1. Headline
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Image: Margaret Dunning
Mike Cardew  /  Akron Beacon Journal
“I love the old cars,” said Margaret Dunning, 102, who bought her 1930 Packard 740 Roadster back in 1949. “I love the smell of gasoline. It runs in my veins.”
By
TODAY contributor
updated 9/19/2012 11:49:00 AM ET 2012-09-19T15:49:00

Pop math quiz: If you cherished and maintained the same car for 63 years and you changed your own oil every 3,000 miles, how much money would you save?

Answer: A lot.

Just ask Margaret Dunning, a 102-year-old Michigan woman who’s been making headlines after her energetic appearance at a classic car show in Canton, Ohio, over the weekend. Dunning attended the show with her baby: a 1930 Packard 740 Roadster that she purchased in 1949 and restored to mint condition. She talked happily about how she’s been changing her own oil and spark plugs all these years.

“I love the old cars,” Dunning told The Akron Beacon Journal. “I love the smell of gasoline. It runs in my veins.”

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Slideshow: Aging across America: Vigorous, vital and full of life (on this page)

Dunning grew up on a dairy and potato farm west of Detroit, not too far from where Henry Ford’s family lived. When she wasn’t clambering onto her Packard’s running board to pose for photos, the longtime car enthusiast waxed nostalgic at the car show about how she learned to drive on her family’s farm at age 8, crashed into the barn at age 10, and secured her first driver’s license at age 12.

That’s right: Dunning has been driving for 90 years now.

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Image: Margaret Dunning with her 1930 Packard car
Mike Cardew  /  Akron Beacon Journal
Margaret Dunning said she still drives her Packard, but its large steering wheel has become a bit difficult for her to turn. Most days she drives a 2003 Cadillac instead.

In his piece about Dunning, Akron Beacon Journal columnist Bob Dyer described her as a “hoot” and as “witty, engaging and razor sharp.” At one point, she joked with Dyer about having “lead in my feet” — a reference to all the speeding tickets she’s gotten over the years.

“It disturbs the policemen very badly, but it doesn’t bother me at all,” Dunning said.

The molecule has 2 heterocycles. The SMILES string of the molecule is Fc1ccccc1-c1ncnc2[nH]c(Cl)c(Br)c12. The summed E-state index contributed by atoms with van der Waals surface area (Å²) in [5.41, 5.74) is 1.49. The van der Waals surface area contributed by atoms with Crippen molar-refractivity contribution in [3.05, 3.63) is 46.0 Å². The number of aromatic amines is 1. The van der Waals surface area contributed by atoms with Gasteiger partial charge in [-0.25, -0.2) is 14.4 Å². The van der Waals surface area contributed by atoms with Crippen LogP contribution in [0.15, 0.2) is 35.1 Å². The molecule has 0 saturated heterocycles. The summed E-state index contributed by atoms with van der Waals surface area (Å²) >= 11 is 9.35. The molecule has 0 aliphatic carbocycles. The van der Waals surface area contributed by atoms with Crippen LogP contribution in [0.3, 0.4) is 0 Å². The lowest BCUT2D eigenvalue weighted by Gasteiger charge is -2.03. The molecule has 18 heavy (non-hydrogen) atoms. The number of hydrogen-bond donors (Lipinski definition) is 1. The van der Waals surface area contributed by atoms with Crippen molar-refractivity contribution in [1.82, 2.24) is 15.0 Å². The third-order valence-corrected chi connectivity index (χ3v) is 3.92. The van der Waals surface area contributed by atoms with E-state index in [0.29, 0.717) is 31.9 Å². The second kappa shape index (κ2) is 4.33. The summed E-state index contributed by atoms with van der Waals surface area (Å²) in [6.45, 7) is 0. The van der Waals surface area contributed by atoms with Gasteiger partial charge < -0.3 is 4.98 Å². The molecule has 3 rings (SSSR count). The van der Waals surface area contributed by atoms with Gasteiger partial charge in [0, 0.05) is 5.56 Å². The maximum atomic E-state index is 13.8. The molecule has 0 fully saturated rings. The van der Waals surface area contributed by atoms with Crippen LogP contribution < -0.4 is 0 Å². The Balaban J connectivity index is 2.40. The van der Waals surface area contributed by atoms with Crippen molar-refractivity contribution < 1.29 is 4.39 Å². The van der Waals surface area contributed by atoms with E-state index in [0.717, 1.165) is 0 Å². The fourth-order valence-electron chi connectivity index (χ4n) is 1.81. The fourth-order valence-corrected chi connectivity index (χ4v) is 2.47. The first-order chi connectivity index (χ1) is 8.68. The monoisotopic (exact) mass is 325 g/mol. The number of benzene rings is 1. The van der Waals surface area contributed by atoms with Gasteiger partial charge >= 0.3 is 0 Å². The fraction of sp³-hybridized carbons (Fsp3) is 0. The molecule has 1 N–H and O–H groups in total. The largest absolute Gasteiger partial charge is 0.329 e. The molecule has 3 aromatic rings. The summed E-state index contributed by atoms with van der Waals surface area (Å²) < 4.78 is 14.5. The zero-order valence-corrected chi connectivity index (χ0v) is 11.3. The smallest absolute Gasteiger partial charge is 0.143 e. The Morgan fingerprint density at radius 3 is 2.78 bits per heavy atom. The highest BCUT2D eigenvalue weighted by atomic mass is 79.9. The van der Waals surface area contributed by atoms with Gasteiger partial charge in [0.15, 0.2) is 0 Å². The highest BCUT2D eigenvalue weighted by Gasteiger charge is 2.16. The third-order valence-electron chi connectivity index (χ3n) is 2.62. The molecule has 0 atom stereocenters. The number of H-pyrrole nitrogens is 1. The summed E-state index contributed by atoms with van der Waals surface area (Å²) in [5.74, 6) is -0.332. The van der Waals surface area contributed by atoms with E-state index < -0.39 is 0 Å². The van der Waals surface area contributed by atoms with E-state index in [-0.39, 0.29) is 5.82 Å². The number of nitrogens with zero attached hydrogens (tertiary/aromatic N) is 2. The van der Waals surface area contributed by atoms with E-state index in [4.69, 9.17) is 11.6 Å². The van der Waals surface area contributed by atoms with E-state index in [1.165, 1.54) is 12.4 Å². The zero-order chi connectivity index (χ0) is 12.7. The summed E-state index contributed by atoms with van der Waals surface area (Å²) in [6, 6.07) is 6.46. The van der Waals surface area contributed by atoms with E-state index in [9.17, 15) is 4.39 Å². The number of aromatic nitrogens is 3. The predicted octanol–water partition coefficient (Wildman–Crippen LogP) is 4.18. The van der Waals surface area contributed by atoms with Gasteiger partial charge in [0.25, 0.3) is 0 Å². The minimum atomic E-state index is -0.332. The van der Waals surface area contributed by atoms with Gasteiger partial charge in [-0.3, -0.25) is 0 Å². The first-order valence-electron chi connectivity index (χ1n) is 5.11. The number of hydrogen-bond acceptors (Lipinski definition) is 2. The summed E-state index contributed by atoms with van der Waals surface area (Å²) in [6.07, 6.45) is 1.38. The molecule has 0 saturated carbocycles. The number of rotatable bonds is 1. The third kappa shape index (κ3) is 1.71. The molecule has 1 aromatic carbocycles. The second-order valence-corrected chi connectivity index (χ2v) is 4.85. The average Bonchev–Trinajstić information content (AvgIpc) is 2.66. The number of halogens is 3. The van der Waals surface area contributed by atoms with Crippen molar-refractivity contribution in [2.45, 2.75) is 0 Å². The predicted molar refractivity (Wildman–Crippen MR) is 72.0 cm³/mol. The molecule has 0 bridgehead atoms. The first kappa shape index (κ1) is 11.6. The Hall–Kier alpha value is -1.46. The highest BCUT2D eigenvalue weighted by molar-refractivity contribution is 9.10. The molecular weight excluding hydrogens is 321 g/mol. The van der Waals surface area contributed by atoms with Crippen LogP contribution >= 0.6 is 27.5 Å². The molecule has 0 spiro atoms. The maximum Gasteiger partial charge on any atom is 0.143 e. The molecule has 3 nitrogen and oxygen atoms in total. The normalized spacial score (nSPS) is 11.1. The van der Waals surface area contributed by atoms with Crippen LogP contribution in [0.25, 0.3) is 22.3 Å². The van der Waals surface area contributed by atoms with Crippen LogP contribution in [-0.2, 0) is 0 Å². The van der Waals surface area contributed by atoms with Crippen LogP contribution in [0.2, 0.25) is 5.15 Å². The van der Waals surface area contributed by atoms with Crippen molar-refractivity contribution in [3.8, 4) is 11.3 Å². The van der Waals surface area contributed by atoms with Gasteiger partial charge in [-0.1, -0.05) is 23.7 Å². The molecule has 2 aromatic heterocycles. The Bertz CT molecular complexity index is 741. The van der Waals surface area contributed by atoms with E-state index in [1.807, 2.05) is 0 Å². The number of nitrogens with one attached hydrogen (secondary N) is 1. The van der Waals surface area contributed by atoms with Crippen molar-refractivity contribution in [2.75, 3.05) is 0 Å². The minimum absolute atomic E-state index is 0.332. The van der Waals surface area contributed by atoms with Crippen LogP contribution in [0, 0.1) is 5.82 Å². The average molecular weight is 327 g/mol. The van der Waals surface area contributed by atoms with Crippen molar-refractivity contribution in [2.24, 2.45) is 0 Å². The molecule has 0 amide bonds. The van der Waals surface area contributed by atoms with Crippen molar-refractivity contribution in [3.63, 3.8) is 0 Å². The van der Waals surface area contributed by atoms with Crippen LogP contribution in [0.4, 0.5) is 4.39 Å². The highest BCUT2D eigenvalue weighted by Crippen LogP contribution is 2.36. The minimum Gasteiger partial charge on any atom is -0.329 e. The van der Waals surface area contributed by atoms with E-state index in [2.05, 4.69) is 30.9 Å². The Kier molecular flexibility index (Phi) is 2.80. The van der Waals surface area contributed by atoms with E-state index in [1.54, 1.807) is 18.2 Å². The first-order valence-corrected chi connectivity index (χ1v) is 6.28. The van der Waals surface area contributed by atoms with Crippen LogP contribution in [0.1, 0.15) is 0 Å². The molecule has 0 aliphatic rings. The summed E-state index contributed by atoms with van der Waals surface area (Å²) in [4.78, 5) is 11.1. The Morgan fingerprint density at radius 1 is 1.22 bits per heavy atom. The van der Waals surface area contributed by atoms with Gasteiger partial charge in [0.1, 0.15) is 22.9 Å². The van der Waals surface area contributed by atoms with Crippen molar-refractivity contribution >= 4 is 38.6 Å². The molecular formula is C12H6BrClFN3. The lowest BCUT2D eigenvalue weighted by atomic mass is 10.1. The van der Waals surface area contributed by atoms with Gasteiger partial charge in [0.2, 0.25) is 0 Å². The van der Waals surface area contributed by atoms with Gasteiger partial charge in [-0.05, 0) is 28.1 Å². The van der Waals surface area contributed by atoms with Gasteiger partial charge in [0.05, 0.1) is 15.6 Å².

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Dunning had to drop out of the University of Michigan during the Great Depression, but she went on to pursue successful careers in the banking and retail sectors. The millionaire never married.

“I’ve had a very interesting life in this old world,” she said. “Each year I see more beauty in the things that I observe.”

To read the full original report about Margaret Dunning and see a photo gallery of Dunning with her Packard, visit The Akron Beacon Journal’s website by clicking here.

Need a Coffey break? Friend TODAY.com writer Laura T. Coffey on Facebook, follow her on Twitter  or read more of her stories at LauraTCoffey.com.

© 2013 NBCNews.com  Reprints

Photos: Aging across America: Vigorous, vital and full of life

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  1. Racing onward

    Aging ain’t necessarily what it’s cracked up to be. Just ask Dr. Jeffrey Levine, a New York-based geriatric specialist and professional photographer who has spent the past two decades documenting what he describes as “the biggest demographic transformation in human history”: a time when more people than ever are reaching very old ages. Levine's “Aging Across America” photography exhibit is on display at the National Arts Club in New York City through Sept. 21.

    Levine captured this photo at an “over 70” running race on Fifth Avenue in Manhattan in 2010. Several of the runners pictured here are more than 90 years old. Levine described the woman wearing the No. 337 bib as a “geriatric super athlete” who, at the age of 90, climbed 1,576 steps of the Empire State Building in just 22 minutes. (Copyright 2010, Jeffrey M. Levine) Back to slideshow navigation
  2. Doing swimmingly

    Levine described Edith McAllister, pictured here, as one of the most amazing people he's ever met. “She loves swimming and water-skied into her 90s," he said. “I photographed her in her daily exercise at the pool.” (Copyright 2010, Jeffrey M. Levine) Back to slideshow navigation
  3. Jamming for decades